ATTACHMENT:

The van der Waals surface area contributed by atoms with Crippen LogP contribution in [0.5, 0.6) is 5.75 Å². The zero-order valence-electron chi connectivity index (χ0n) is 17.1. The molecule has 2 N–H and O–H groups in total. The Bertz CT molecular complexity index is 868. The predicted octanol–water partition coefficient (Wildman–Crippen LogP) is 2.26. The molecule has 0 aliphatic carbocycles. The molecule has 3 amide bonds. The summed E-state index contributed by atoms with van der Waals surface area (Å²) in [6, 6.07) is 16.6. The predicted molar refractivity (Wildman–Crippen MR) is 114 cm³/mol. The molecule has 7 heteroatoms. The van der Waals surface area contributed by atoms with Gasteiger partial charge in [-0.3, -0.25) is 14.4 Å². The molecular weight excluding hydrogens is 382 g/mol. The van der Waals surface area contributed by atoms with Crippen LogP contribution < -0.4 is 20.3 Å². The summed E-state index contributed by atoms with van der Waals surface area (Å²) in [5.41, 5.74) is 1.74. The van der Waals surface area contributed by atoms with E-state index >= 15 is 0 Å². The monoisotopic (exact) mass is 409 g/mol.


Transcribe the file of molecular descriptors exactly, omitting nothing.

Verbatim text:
The van der Waals surface area contributed by atoms with Crippen LogP contribution in [0.5, 0.6) is 5.75 Å². The zero-order valence-electron chi connectivity index (χ0n) is 17.1. The molecule has 2 N–H and O–H groups in total. The Bertz CT molecular complexity index is 868. The predicted octanol–water partition coefficient (Wildman–Crippen LogP) is 2.26. The molecule has 0 aliphatic carbocycles. The molecule has 3 amide bonds. The summed E-state index contributed by atoms with van der Waals surface area (Å²) in [6, 6.07) is 16.6. The predicted molar refractivity (Wildman–Crippen MR) is 114 cm³/mol. The molecule has 7 heteroatoms. The van der Waals surface area contributed by atoms with Gasteiger partial charge in [-0.3, -0.25) is 14.4 Å². The molecular weight excluding hydrogens is 382 g/mol. The van der Waals surface area contributed by atoms with Crippen LogP contribution < -0.4 is 20.3 Å². The summed E-state index contributed by atoms with van der Waals surface area (Å²) in [5.41, 5.74) is 1.74. The van der Waals surface area contributed by atoms with E-state index >= 15 is 0 Å². The monoisotopic (exact) mass is 409 g/mol.